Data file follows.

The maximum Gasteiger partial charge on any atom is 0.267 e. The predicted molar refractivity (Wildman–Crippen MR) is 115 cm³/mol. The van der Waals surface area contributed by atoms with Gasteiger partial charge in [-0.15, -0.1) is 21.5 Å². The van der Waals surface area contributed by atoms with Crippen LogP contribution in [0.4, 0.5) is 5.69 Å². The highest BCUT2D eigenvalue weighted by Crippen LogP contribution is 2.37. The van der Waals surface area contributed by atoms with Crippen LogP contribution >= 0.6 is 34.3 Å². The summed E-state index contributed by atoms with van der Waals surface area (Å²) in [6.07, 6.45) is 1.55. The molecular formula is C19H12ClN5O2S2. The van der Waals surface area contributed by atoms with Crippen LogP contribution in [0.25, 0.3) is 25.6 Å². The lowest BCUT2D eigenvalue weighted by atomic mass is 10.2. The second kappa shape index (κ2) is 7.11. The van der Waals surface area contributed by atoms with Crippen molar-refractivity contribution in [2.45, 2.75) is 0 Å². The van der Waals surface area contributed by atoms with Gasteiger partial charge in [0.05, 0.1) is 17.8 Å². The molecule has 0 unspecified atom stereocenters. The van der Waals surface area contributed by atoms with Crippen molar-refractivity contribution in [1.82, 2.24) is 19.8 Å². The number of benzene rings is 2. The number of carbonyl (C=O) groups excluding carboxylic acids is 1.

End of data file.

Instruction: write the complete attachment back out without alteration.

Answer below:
The maximum Gasteiger partial charge on any atom is 0.267 e. The predicted molar refractivity (Wildman–Crippen MR) is 115 cm³/mol. The van der Waals surface area contributed by atoms with Gasteiger partial charge in [-0.15, -0.1) is 21.5 Å². The van der Waals surface area contributed by atoms with Crippen LogP contribution in [0.4, 0.5) is 5.69 Å². The highest BCUT2D eigenvalue weighted by Crippen LogP contribution is 2.37. The van der Waals surface area contributed by atoms with Crippen LogP contribution >= 0.6 is 34.3 Å². The summed E-state index contributed by atoms with van der Waals surface area (Å²) in [6.07, 6.45) is 1.55. The molecular formula is C19H12ClN5O2S2. The van der Waals surface area contributed by atoms with Crippen LogP contribution in [0.25, 0.3) is 25.6 Å². The lowest BCUT2D eigenvalue weighted by atomic mass is 10.2. The second kappa shape index (κ2) is 7.11. The van der Waals surface area contributed by atoms with Crippen molar-refractivity contribution in [2.45, 2.75) is 0 Å². The van der Waals surface area contributed by atoms with Gasteiger partial charge in [0.05, 0.1) is 17.8 Å². The molecule has 0 unspecified atom stereocenters. The van der Waals surface area contributed by atoms with Crippen molar-refractivity contribution in [1.82, 2.24) is 19.8 Å². The number of benzene rings is 2. The number of carbonyl (C=O) groups excluding carboxylic acids is 1.